Get one of the large plastic buckets you bought and pour some of the stain you chose in the bucket. Make sure your molding is free of dust and dirt. Any last imperfections you see now will only magnify with stain and topcoat. Take care of them before proceeding. No time to cut corners.
Wet, stain laden molding needs to be placed somewhere, in the shade. You need to start thinking about wiping it off in about 10 minutes. With a pair of latex gloves under a car wash mit on each hand, have your associate start feeding you the molding. It gets fed over the bucket with stain soaked mits and should be fairly wet when done. Try to get the entire molding stained in one pass. After due time, do the same thing with clean, 100% cotton rags to remove the stain before it starts ro get a little gummy. Have plenty of rags and keep turning them to expose fresh surfaces.
Don't think that spontaneous combustion can't happen to you. Before disposing of oil-based, stain soaked rags, let them dry by laying out flat on a floor or draping over a surface. Balled up rags left that way can self-ignite.
You may want to make a few passes with this step. I always refer to it as "wiping it dry". Stain needs to be completely dry before applying a topcoat. After a few hours, small wet and shiny spots may appear. Rub thses areas again. In fact, rub all of it down while your at it, cause...let's face it; you've worked this hard...it should be done right.
Let the stain dry a good 24 hours, checking ocassionally for the wet spots. Are we havin' fun yet?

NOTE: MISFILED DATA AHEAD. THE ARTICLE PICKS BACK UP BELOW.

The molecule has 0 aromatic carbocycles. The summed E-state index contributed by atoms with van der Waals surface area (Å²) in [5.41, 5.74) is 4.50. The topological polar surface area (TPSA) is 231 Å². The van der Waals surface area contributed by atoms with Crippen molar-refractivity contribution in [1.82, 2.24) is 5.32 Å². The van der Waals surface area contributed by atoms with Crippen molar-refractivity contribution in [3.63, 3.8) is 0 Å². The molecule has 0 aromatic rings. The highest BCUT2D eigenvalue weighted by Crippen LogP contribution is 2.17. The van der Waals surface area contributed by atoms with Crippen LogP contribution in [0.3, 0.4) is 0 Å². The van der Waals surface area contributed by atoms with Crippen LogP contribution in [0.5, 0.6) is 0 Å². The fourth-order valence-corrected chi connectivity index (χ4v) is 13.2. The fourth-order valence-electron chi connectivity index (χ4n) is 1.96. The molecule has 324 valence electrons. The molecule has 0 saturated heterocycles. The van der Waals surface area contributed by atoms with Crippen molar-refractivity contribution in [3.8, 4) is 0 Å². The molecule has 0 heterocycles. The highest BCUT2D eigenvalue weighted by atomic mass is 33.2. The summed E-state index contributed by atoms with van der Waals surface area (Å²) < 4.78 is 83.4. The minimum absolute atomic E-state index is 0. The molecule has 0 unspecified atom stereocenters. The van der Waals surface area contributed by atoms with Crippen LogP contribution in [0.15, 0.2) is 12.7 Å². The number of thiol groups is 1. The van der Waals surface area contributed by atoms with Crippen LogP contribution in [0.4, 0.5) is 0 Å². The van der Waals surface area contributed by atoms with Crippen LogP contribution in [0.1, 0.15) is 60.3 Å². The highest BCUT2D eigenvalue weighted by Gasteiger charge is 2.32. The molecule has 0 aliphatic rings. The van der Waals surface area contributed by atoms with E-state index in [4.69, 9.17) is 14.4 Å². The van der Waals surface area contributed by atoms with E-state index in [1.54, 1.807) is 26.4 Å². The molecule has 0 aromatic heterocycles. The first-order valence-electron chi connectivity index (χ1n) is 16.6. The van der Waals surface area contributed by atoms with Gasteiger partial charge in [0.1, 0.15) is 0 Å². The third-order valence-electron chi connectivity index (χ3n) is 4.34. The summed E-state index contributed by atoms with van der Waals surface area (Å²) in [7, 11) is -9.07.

As far as the thick as snot stuff...chances are it was varnish, applied with a good brush, by someone who knew exactly what they were doing. Today, we call it polyurethane and it can be applied several different ways, with, I think the brush being your best choice. Keep it mind, skilfull brush work is a talent earned.
I think you would be better served to reduce the viscosity of the oil-based, Minwax Polyurethane by diluting it with 10% naptha. Naptha (lighter fluid) drys faster than mineral spirits (paint thinner). Get another platic bucket and use that. Do this is the shade on a cool day, or inside with the a.c going. If the stuff dries to fast, it creates problems. You want to be able to re-work your brsush strokes for about 2 minutes. You have to work fairly fast and you have to be neat. Any runs or sags you have now, only become something you have to deal with later. Pay attention now and save the aggravation. Once you have applied your mix to clean, dust free molding, you can go and relax. No matter what the directions say, it needs to dry for a day. 5 days is better. You always have next weekend for more molding work, right?
Uh...the bad news. Yup, it has to be scuffed with #220 grit or a Fine 3M scuff pad and another coat of polyurethane applied. Just like sanding, get to all the crooks and crannies with the scuffing. Your goal here is to knock down any rough or raised surfaces. The more blemish-free the first coat is, the better the second one both adheres to and flows on the surface. The goal here is 2 coats and maybe a little touch-up after installation.
Before I forget...you did buy high-gloss poly...yes? 2-3 good ($12.00) natural bristle brushes...a 1" and two 2" sash brushes. Paint thinner to clean the brushes and stuff? Buy a gallon. Take good care of your brushes.
Okay, after all this, your molding should look wonderful and something you can be proud of as a job well done...or, just okay because it turned out to be too much work.
Never lick a steak knife.